With Tesla Inside, 2014 Mercedes-Benz B-Class Electric Drive Zips From 0 to 62 MPH in 7.9 Seconds; Puts BMW i3 On the Lookout


2014 B-Class Electric Drive - With Tesla Inside

2014 B-Class Electric Drive – With Tesla Inside

Previously, Mercedes-Benz had stated that the upcoming 2014 B-Class Electric Drive would get from 0 to 62 mph in under 10 seconds.  Well, there’s a lot of area under 10 seconds, which left us wondering whether the B-Class would be in the zippy league of the BMW i3 or the less-than-quick area of the majority of the rest of the plug-in pack.

Tesla Recognized Over $4 Million In Revenue From the Upcoming Mercedes B-Class Project

Tesla Recognized Over $4 Million In Revenue From the Upcoming Mercedes B-Class Project

At a confirmed 7.9 from 0 to 62 mph, the B-Class Electric Drive will indeed give the BMW i3 a run for its money.  The i3 may be quicker (0 to 62 mph in 7.2 seconds in pure electric form), but the B-Class Electric Drive has several advantages.

For starters, the B-Class seats 5, whereas the i3 only holds 4.

The B-Class has vastly more cargo space, too.

Then there’s this “We have Tesla inside” comment made by Mercedes-Benz board member Thomas Weber.b-class-interior-2

Tesla is well known for its ability to produce exceptional electric powertrains, which have been in production for some time now.  M-B is playing up the fact that Tesla = know-how, luxury and tried-and-true.  BMW cannot yet say this of its electric hardware found in the i3.

Weber further says that the 2014 B-Class Electric Drive will beat the competition in all “essential criteria” and that it’ll put the competition on the lookout.

Range of the B-Class Electric Drive will likely be slightly above that of the pure electric i3.  Mercedes-Benz claims that the 28-kWh pack in the B-Class is good for up to 200 km (125 miles), but we think it’ll be rated by the EPA at ~ 100 miles, compared to the i3’s ~90ish miles.  A wash really, but if the B-Class comes out on top, then you can bet M-B will focus on marketing it like that.

All we need to know now if what the price of the B-Class Electric Drive will be.  That’ll be the decision for most who are choosing between the i3 and the B-Class.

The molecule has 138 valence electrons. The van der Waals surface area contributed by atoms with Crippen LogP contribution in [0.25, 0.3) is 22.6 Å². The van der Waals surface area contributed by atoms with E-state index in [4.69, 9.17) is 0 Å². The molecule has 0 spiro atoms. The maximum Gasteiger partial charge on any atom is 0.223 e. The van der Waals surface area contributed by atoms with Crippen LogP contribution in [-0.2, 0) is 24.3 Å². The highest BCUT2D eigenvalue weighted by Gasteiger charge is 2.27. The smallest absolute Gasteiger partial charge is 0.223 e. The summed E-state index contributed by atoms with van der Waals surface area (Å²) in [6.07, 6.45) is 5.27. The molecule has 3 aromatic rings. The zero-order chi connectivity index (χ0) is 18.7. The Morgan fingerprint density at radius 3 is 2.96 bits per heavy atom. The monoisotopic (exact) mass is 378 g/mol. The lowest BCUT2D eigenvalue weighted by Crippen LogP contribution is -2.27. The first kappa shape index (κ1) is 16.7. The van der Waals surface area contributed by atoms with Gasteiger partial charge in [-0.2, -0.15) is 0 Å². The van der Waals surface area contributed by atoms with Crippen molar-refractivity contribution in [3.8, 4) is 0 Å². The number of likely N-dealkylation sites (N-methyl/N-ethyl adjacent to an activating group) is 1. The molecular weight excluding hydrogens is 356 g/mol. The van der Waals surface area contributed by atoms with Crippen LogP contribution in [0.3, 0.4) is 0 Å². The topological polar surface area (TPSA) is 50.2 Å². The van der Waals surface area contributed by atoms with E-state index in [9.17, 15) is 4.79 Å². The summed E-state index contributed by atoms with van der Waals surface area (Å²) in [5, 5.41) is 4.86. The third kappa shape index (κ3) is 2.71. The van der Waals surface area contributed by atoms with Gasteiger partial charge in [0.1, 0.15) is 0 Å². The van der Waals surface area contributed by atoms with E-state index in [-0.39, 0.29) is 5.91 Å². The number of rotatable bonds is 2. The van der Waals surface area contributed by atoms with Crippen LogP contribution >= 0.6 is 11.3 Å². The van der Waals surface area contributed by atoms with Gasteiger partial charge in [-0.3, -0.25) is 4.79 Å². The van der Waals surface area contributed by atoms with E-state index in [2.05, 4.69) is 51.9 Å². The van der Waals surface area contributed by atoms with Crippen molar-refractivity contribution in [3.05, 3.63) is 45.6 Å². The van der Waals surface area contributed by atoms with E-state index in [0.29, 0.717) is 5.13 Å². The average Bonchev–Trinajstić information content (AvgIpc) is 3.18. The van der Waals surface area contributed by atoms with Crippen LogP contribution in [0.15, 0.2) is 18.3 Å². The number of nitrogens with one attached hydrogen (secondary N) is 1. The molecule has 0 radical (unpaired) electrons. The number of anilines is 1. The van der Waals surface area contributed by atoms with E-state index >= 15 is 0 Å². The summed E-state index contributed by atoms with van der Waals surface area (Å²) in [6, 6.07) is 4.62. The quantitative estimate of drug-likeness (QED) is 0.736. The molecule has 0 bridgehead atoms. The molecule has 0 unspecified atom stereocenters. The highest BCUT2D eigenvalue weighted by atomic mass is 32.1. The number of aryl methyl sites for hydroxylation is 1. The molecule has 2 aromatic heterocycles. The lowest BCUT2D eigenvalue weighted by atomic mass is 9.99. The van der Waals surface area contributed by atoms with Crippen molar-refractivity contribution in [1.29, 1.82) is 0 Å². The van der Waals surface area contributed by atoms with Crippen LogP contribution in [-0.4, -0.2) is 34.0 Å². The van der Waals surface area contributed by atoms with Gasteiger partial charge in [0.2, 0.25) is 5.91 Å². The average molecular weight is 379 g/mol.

The B-Class Electric Drive will launch first in the US in Spring 2014 (roll-out over the summer regionally), which means that its US launch will be almost at exactly the same time as the i3 (second quarter 2014).

Source: Automobilwoche

Categories: Mercedes

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54 Comments on "With Tesla Inside, 2014 Mercedes-Benz B-Class Electric Drive Zips From 0 to 62 MPH in 7.9 Seconds; Puts BMW i3 On the Lookout"

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Mercedes marketing this car’s EV range over the i3’s EV range would be a mistake. BMW would just turn around and mention the lack of range extender option.

If choosing between the B-class and the i3, I would take the B-class hands down. Although a hatchback Mercedes looks a little strange to my eyes, the i3 looks a LOT strange to my eyes. The fact that it holds 5 people and has a Tesla powertrain is just gravy.

no one wants a stupid gas extender pure electric

Speak for yourself. Until AER reaches 200 miles or more, a range extender definitely has it’s place.

I agree, pure electric range has to be 200+ miles before things get interesting. Far too often I drive 150 miles in one day without opportunity or time to beg a charge off someone. All the while passing dozens of gas stations. Plus you have to account for wear. When a 200 mile range wears down to 100 miles you are still ahead of those who started with 100 mile range.

Am not happy the i3’s REX is not a user-installable quick-connect option. I’d like to leave it at home in mothballs when not in use. I’d like a bay in the car where 3rd parties might build their own REX, or even an extended/swappable battery pack.

I like the way the B-class looks. Like it better than the i3. At least in pictures. Sometimes cars look a lot different in person.

If nobody wants one them then nobody will order it when they buy i3’s. I believe your wrong though and the range extender option will be ordered on over 70% of the i3’s sold here in the US, initially at least.

Tell that to the >3000 new Volt owners in the last month alone. Until AER is at least 150 miles (in all conditions) AND quick-charging is ubiquitous (requires no planning when making your trip), range extenders are a great option for many.

No one? Want to place a bet on that one? You’re saying that 0% of the people buying an i3 will do so with a range extender? Good luck on that bet! NOT. I think it will be a lot closer to 100% than 0%.

Even Elon Musk admitted, in an interview aboard the Tesla roadster, that having a Falcon 9 running on fuel instead of electricity was kind of strange but that we should not be to strict to that. He also added that eventually the fuel of the future could be renewable and made from sunlight water and carbon dioxide.

A range extender in an EV is a pragmatic way to make it available faster and at a lower cost and in the long run the fuel will be renewable like electricity anyway.

The only mistake in the i3 is the odd shape and too small size and using a low tech generator instead of a super compact shoebox sized Flex-Fuel Wankel generator with a decent 10 gallon tank.

The i3 REX’s gas tank is limited to keep the REX range under the EV range so as to quality as a 100% EV in California.

A very unfortunate side effect of homo legislatus standing above homo technologicus and not thinking about the consequences of ill made legislation.
In the same time BMW could have been so smart as to provide a 10 gallon tank and put an 8 gallon piece of foam in california tanks. That would have been a local problem fix with a global solution instead of a global problem for a local fix.

Dr. Kenneth Noisewater

This car needs at least 40kWh and a 0-60 in the 6s range, with a top speed of at least 100mph. It should be lighter than the RAV4EV and not cost a whole lot different.